In June of 2014, Ta-Nehisi Coates published an article titled, “The Case for Reparations.” In this article, Coates argues that Americans need to acknowledge their mistreatment towards African Americans, and consider that reparations need to be made. He talks about the historical mistreatment of African Americans and how it affects them negatively today. He also discusses ways in which they have been discriminated against recently, such as housing discrimination being backed by the federal housing policy. In response to Coates article, Keven Williamson published an article titled, “The Case against Reparations.” In his article, he argues that there isn’t much of a case for reparations. He argues that Coates’s reparations aren’t going to solve inequality between blacks and whites. He says that simply being black isn’t a legitimate reason to be deserving of reparations. Coates responded to Williamson in an article titled, “The Case for American History.” In this article, Coates argues that Williamson’s argument against reparations is flawed because it assumes that the reason for reparations is based on race, when it is actually based on injury. I will argue that Coates’s response to Williamson is adequate to rebut Williamson’s argument. First, I will explain Coates’s argument in favor of reparations. Then, I will explain Williamson’s arguments against reparations and explain Coates’s response to these arguments. Finally, I will explain why Coates’s response to Williamson is adequate. It is adequate because Coates is correct that the reason for reparations is injury, and not race.
COATES’S ARGUMENTS FOR REPARATIONS
A portion of Coates’s essay discusses how modern Americans tend to think of the oppression of black Americans as a thing of the past, when, in fact, oppression still occurs today. Black people have been excluded from the banking system as a result of the federal housing policy. Because of this policy, banks would refuse black people mortgage insurance simply because they were black. As a result, many black people were forced to purchase homes “on contract,” which was basically a deceitful rent-to-own scheme. Because black Americans didn’t have access to financial institutions, it has had several repercussions, even today. Williamson agrees with this portion of Coates’s essay.
WILLIAMSON’S ARGUMENTS AND COATES’S REFUTATIONS
Williamson argues that simply being black is not a good enough reason to deserve reparations. He supports this argument by claiming that not all black people presently suffer as a result of America’s past racial crimes. He says once this is acknowledged, the case for reparations is only moral primitivism. For example, some blacks are born into wealthy families and some whites are born to heroin-addicted single mothers. As another example, he uses the Obama daughters to illustrate that African Americans who are considered wealthy or successful now should not be included in reparations. He argues that public policy should help only black people that are still disadvantaged.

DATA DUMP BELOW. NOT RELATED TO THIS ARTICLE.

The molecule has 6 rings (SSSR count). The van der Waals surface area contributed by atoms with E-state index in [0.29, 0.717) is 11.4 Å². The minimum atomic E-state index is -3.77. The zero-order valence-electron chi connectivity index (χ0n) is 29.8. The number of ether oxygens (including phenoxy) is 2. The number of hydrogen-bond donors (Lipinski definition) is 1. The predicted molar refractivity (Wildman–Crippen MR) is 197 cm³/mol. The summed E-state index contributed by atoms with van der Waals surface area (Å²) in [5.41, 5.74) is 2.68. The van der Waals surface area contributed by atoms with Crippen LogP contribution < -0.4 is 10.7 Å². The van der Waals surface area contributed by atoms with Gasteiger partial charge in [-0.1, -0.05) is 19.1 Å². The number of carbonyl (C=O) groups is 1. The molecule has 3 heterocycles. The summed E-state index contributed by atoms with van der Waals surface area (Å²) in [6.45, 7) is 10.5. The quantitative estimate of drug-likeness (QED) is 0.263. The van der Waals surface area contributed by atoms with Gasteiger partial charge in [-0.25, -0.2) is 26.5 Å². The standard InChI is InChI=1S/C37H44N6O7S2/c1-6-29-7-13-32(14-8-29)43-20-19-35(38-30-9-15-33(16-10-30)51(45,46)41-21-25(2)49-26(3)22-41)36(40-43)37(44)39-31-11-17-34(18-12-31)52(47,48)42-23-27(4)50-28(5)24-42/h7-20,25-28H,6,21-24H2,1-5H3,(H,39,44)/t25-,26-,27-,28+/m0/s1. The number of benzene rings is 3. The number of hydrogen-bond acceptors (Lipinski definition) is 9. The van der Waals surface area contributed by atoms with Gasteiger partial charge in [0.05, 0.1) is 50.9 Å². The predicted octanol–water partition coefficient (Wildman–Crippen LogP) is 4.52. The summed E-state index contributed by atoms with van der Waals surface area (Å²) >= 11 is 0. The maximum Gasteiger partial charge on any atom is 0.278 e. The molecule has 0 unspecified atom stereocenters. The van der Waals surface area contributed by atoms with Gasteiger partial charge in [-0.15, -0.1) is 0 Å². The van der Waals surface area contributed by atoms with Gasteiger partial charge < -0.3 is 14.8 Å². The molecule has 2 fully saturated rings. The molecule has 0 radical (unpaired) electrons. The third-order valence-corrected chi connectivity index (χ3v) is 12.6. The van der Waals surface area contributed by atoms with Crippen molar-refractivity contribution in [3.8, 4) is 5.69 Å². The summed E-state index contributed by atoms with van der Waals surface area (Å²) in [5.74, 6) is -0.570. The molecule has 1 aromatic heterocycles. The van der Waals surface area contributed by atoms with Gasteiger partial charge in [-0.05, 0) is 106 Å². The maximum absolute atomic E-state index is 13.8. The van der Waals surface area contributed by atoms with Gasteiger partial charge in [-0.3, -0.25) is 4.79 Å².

Williamson believes that Coates is arguing reparations are due on the basis of one’s race. However, Coates is not arguing reparations are due because of one’s race, they are due because all members of the African American race have been injured. Reparations are not a claim against white Americans, they are a claim in behalf of black Americans. The purpose of reparations is not racial apportionment, or giving African Americans things simply because they are black. The purpose is injury apportionment, or giving African Americans things because they have been, and continue to be, injured simply because they are black.
Today, African Americans continue to be affected by racist American policies, such as redlining. Williamson points out that some African Americans have become successful or famous, therefore they haven’t been affected by racist policies of that past. Coates points out that just because someone is successful or famous, that doesn’t prove that they haven’t been affected. It does not prove that African Americans haven’t been injured by things such as redlining or slavery. Because Americans have never successfully taken accountability for racist policies and practices, or their injury of African Americans, reparations are due. Attempts have been made at reparations during the lives of emancipated African-Americans, but they failed.
MY DEFENSE OF COATES’S RESPONSE TO WILLIAMSON
Coates’s response is adequate because the main purpose Coates’s case for reparations is to illustrate that opportunities, money, and other things that have been taken away from African Americans. He discusses government policies, such as redlining, which have negatively affected African Americans, to show that African Americans do, in fact, have a claim for reparations. Williamson doesn’t understand that Coates is showing they deserve reparations because all African Americans have been injured, not solely because they are African American. Since there is not a single African American alive today who has not been negatively affected by very recent government policies, reparations are due.